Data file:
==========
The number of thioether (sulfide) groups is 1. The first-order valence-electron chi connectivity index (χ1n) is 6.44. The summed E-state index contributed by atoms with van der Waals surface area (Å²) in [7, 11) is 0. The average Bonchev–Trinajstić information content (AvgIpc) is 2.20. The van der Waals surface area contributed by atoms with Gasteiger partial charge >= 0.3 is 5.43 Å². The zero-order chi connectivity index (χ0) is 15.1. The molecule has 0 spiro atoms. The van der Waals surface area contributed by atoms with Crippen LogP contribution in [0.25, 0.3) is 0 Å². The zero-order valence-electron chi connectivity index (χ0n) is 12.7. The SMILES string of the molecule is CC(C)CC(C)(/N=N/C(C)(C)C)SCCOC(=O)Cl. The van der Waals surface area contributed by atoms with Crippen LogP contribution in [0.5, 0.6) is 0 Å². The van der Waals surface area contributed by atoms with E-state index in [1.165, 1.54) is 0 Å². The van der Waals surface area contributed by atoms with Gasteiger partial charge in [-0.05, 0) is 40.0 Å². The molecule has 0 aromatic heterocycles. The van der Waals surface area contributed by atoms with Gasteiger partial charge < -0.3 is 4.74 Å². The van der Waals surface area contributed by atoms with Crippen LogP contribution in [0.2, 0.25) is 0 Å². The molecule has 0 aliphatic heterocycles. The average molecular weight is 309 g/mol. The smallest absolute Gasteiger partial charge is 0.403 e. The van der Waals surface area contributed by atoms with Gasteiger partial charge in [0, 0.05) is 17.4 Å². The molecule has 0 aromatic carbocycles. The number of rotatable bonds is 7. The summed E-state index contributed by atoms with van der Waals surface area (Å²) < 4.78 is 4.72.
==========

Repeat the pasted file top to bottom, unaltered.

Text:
The number of thioether (sulfide) groups is 1. The first-order valence-electron chi connectivity index (χ1n) is 6.44. The summed E-state index contributed by atoms with van der Waals surface area (Å²) in [7, 11) is 0. The average Bonchev–Trinajstić information content (AvgIpc) is 2.20. The van der Waals surface area contributed by atoms with Gasteiger partial charge >= 0.3 is 5.43 Å². The zero-order chi connectivity index (χ0) is 15.1. The molecule has 0 spiro atoms. The van der Waals surface area contributed by atoms with Crippen LogP contribution in [0.25, 0.3) is 0 Å². The zero-order valence-electron chi connectivity index (χ0n) is 12.7. The SMILES string of the molecule is CC(C)CC(C)(/N=N/C(C)(C)C)SCCOC(=O)Cl. The van der Waals surface area contributed by atoms with Crippen LogP contribution in [0.5, 0.6) is 0 Å². The van der Waals surface area contributed by atoms with E-state index in [1.165, 1.54) is 0 Å². The van der Waals surface area contributed by atoms with Gasteiger partial charge in [-0.05, 0) is 40.0 Å². The molecule has 0 aromatic heterocycles. The van der Waals surface area contributed by atoms with Gasteiger partial charge < -0.3 is 4.74 Å². The van der Waals surface area contributed by atoms with Crippen LogP contribution in [0.2, 0.25) is 0 Å². The molecule has 0 aliphatic heterocycles. The average molecular weight is 309 g/mol. The smallest absolute Gasteiger partial charge is 0.403 e. The van der Waals surface area contributed by atoms with Gasteiger partial charge in [0, 0.05) is 17.4 Å². The molecule has 0 aromatic carbocycles. The number of rotatable bonds is 7. The summed E-state index contributed by atoms with van der Waals surface area (Å²) < 4.78 is 4.72.